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Congressman Joe Courtney

Representing the 2nd District of Connecticut

Chairman Courtney Introduces Bipartisan Resolution Urging the Senate to Ratify United Nations Convention on the Law of the Sea Treaty

June 20, 2019
Press Release

WASHINGTON, DC – Today, Congressman Courtney, Chairman of the House Armed Services Subcommittee on Seapower and Projection Forces, was joined by Representatives Don Young (R-AK), Susan Davis (D-CA), Jim Langevin (D-RI), Rick Larsen (D-WA), John Garamendi (D-CA), and Ruben Gallego (D-AZ), and Mikie Sherrill (D-NJ) in reintroducing a resolution calling upon the Senate to ratify the United Nations Convention on the Law of the Sea (UNCLOS) treaty. 

“As China and Russia continue to push the boundaries of their maritime claims, it is of utmost importance that the U.S. Senate take up and ratify the UNCLOS treaty,” said Congressman Courtney. “When the U.S. is unable to meaningfully participate in Law of the Sea discussions and rulings, it undermines the credibility of our military and diplomatic services. We are seeing the consequences of Russia's willingness to disregard the terms of UNCLOS in the illegal seizure of Ukrainian ships and sailors by Russian forces in the Kerch Strait in November 2018. Despite the UN tribunal ruling on May 25th that Russia must release the Ukrainian ships and sailors, Russia has yet to comply, and these Ukrainian sailors remain under lock and key in Moscow.  

“On the other side of the world, China continues to protest the U.S. Navy’s legitimate freedom of navigation operations in the South China Sea. While the Navy has stated it will continue to conduct these operations to preserve critical sea lanes in the region, the Senate must do its part to formalize our nation’s perspective on maritime policy. With the increasing openness of the Arctic region for economic and military expansion, and continued troubling action from Russia and China, we have little time to waste to ensure the U.S. can approach any future discussions from a legitimate position based firmly in our ratification of the Law of the Sea.”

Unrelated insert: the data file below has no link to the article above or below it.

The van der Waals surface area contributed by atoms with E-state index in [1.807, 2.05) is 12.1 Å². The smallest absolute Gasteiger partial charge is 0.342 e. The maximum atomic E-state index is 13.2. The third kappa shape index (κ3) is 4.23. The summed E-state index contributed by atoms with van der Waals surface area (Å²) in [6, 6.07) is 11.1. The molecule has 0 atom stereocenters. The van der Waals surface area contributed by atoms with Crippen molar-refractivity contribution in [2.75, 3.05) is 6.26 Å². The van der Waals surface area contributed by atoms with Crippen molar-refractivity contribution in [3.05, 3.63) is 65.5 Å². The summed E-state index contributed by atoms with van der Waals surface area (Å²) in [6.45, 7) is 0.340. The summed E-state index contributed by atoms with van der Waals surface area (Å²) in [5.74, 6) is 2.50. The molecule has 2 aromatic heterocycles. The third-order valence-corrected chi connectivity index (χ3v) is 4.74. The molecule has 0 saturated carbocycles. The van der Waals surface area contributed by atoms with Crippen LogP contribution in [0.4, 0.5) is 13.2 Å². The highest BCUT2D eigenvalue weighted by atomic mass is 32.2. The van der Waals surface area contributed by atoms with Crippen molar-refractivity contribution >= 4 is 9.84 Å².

“As vessel traffic and the growing presence of foreign interests continue to increase in the Arctic, it is more important than ever to work with our allies to help guarantee freedom of navigation in the region,” said Congressman Young. “Ratifying treaties is one of the U.S. Senate’s most important Constitutional roles, and I urge them to take up and ratify the United Nations Convention on the Law of the Sea (UNCLOS) treaty. Ratification of the UNCLOS treaty will help ensure America’s role as a leading advocate for protecting the freedom of vessels to navigate Arctic waters and solidify our place in discussions focused on the future development of the Arctic.”

After being named Chairman of the Subcommittee on Seapower and Projection Forces in January, Congressman Courtney sat down with the Wall Street Journal’s Ben Kesling to talk more about the need to ratify the UNCLOS treaty. Click here to read “Cold War Games: U.S. Is Preparing to Test the Waters in Icy Arctic.”

Courtney has publicly advocated for the ratification of the treaty since 2015, when he penned an op-ed published in Roll Call.  

Background

On November 25, 2018, Russian forces seized three Ukrainian vessels and detained 24 Ukrainian sailors after firing upon the Ukrainian ships while in the Kerch Strait, a small body of water which connects the Black Sea and the Sea of Azov. Despite widespread condemnation of Russia’s action by governments around the world, including the United States, Russia maintains the position that the Ukrainian vessels were attempting to enter Russian sovereign waters and has yet to release the detained Ukrainian sailors. 

On May 25, 2019, the International Tribunal for the Law of the Sea ruled in an overwhelming 19-1 vote that Russia must immediately release the Ukrainian ships and sailors seized in the Kerch Strait incident. To date, however, Russia has not done so, claiming that the ships and sailors violated Russia’s sovereignty by operating in the location where they were detained. 

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